The first of Freud’s examples of the uncanny – a dead, inanimate or mechanical object behaving as if alive – has been examined with respect to robotic behaviour. It has also given rise to the notion of the ‘uncanny valley’. In his essay published in 1970 Masahiro Mori described the phenomenon in which robots (or other automata, including virtual ones) approach a human-like degree of realistic behaviour, causing humans to react not with pleasure (as we might expect) but with revulsion (Mori, 1970).
This effect has also been well documented with respect to some animated films. In the children’s film ‘The Polar Express’, the digitised characters appeared to be modelled paradoxically both too closely and yet not closely enough on real-life actors. Burleigh et al. (2013), discuss how audiences responded with the ‘yuk’ factor and critics detected something ‘unnerving’ and ‘creepily un-life-like’. Similarly, prosthetic limbs which attempt to look life-like trigger a more negative response than those (such as ‘blades’) which make no attempt to disguise their artificial origin.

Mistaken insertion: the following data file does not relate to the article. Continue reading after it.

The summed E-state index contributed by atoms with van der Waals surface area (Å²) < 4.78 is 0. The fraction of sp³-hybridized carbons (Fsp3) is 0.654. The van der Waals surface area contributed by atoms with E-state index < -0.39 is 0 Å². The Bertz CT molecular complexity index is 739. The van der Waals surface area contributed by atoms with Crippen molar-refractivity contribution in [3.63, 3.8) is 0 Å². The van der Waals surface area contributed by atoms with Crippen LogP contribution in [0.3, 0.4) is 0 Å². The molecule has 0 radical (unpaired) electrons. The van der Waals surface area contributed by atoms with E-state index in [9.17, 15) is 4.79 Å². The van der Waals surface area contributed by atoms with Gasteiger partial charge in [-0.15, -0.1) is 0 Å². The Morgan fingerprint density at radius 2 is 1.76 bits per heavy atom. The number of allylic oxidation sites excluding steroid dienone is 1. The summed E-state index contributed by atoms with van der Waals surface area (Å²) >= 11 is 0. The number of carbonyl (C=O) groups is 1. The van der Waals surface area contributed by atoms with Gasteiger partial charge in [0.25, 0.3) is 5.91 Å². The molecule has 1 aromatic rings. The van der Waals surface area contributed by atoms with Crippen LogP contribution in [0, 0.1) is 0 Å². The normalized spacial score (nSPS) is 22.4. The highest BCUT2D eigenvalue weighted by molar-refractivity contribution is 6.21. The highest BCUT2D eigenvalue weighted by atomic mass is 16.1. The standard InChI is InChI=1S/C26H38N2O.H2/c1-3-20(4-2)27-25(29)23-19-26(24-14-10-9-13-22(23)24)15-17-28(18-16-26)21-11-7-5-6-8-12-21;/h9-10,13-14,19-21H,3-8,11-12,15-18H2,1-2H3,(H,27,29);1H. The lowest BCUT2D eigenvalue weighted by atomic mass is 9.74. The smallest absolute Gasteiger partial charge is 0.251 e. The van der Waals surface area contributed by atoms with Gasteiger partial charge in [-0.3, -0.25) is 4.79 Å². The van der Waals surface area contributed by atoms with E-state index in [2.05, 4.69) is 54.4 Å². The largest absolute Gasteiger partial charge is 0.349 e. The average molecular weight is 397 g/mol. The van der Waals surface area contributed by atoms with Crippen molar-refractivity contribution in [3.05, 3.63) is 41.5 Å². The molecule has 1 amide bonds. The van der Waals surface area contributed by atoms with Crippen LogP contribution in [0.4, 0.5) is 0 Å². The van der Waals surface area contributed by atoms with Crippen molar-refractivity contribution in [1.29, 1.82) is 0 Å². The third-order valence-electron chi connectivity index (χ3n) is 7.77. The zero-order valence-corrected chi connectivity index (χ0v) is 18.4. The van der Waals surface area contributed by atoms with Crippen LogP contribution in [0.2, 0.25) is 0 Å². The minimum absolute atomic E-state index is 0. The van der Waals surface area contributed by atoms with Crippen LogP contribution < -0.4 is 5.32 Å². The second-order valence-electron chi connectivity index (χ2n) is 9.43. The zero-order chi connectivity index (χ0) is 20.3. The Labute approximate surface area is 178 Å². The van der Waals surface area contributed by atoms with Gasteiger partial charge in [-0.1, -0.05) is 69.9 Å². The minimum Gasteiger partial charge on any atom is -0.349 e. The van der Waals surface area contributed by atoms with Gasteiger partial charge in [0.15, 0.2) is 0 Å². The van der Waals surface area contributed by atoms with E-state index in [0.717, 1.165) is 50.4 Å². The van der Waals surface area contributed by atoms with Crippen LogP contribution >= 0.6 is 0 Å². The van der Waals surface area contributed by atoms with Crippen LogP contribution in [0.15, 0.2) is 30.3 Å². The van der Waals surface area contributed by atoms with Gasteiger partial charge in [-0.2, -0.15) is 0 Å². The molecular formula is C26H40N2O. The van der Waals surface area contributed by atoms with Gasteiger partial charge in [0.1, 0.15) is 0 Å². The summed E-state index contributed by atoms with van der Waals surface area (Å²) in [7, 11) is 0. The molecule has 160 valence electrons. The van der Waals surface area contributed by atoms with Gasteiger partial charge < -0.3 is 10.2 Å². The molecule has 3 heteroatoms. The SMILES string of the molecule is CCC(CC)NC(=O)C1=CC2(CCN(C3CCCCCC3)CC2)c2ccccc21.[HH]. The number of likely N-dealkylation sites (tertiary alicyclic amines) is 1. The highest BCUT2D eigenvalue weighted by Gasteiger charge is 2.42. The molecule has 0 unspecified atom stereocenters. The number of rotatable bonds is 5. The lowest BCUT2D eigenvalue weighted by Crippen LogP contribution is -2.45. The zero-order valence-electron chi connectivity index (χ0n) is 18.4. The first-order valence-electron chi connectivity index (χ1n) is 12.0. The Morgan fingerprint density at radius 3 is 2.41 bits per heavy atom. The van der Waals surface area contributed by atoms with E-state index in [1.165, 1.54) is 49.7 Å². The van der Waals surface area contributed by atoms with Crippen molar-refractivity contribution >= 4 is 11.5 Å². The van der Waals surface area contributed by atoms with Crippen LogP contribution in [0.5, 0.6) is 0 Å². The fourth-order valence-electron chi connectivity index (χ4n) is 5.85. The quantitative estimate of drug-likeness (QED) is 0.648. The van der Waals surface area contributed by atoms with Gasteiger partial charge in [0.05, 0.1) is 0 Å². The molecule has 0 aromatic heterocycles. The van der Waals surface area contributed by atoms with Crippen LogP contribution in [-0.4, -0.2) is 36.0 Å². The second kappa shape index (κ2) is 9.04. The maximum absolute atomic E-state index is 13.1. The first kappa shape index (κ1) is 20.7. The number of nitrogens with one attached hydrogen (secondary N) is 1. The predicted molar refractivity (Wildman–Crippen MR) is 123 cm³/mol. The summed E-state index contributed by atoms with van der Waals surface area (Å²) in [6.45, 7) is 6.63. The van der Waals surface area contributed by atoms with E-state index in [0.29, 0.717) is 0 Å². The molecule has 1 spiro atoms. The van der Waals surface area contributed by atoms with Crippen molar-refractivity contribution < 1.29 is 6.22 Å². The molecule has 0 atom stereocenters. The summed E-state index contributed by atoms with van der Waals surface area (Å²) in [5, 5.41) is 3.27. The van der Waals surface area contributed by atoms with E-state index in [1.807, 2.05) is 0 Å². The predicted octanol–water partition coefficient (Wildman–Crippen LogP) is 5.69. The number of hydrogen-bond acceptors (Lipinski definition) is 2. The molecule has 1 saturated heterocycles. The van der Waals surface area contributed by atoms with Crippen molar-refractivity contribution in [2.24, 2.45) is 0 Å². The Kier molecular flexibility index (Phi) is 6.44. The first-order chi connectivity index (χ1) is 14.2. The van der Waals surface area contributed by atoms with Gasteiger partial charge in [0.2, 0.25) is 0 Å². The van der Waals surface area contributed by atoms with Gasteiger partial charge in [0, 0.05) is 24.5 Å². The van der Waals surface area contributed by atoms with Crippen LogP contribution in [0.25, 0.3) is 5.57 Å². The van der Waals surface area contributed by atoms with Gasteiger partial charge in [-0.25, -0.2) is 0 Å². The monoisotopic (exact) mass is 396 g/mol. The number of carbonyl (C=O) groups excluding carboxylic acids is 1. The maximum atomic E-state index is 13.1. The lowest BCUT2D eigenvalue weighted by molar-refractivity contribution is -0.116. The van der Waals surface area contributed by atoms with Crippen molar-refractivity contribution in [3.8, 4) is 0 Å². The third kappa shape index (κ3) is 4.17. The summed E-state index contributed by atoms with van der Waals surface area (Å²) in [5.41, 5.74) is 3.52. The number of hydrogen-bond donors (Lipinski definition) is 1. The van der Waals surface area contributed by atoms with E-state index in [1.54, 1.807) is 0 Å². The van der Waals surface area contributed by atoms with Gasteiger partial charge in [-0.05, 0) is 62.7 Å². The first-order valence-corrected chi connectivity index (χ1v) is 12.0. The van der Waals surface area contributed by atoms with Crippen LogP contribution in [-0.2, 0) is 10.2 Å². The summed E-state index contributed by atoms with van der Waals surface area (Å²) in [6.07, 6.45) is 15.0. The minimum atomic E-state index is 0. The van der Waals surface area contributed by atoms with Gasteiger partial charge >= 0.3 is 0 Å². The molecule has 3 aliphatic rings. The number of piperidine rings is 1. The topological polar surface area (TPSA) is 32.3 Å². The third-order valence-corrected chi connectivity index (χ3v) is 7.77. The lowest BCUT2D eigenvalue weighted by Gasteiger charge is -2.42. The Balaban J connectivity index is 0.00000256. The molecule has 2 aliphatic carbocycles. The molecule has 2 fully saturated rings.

Burleigh, Schoenherr, & Lacroix (2013). “Does the uncanny valley exist? An empirical test of the relationship between eeriness and the human likeness of digitally created faces” Computers in Human Behavior, 29(3), 759-771.
Mori, M. “The uncanny valley” (1970). Energy, 7(4), 33–35. (in Japanese).